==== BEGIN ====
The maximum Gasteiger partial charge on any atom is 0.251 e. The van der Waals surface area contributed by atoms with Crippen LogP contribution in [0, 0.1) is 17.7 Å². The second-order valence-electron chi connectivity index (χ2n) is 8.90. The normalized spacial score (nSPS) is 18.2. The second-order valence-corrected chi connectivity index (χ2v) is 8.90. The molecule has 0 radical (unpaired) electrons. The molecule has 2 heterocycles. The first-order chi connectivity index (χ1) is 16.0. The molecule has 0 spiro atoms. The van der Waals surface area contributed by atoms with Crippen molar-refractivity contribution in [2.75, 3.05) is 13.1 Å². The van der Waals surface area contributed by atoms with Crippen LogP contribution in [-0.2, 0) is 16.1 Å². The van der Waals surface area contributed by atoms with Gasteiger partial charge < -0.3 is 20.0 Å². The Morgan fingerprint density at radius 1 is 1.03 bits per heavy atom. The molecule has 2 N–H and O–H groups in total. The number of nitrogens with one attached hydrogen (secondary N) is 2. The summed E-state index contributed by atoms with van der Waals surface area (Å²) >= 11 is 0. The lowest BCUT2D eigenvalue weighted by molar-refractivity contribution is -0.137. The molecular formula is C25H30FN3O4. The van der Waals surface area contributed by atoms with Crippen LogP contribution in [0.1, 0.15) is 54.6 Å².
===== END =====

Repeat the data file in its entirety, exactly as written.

The maximum Gasteiger partial charge on any atom is 0.251 e. The van der Waals surface area contributed by atoms with Crippen LogP contribution in [0, 0.1) is 17.7 Å². The second-order valence-electron chi connectivity index (χ2n) is 8.90. The normalized spacial score (nSPS) is 18.2. The second-order valence-corrected chi connectivity index (χ2v) is 8.90. The molecule has 0 radical (unpaired) electrons. The molecule has 2 heterocycles. The first-order chi connectivity index (χ1) is 16.0. The molecule has 0 spiro atoms. The van der Waals surface area contributed by atoms with Crippen molar-refractivity contribution in [2.75, 3.05) is 13.1 Å². The van der Waals surface area contributed by atoms with Crippen LogP contribution in [-0.2, 0) is 16.1 Å². The van der Waals surface area contributed by atoms with Gasteiger partial charge < -0.3 is 20.0 Å². The Morgan fingerprint density at radius 1 is 1.03 bits per heavy atom. The molecule has 2 N–H and O–H groups in total. The number of nitrogens with one attached hydrogen (secondary N) is 2. The summed E-state index contributed by atoms with van der Waals surface area (Å²) >= 11 is 0. The lowest BCUT2D eigenvalue weighted by molar-refractivity contribution is -0.137. The molecular formula is C25H30FN3O4. The van der Waals surface area contributed by atoms with Crippen LogP contribution in [0.1, 0.15) is 54.6 Å².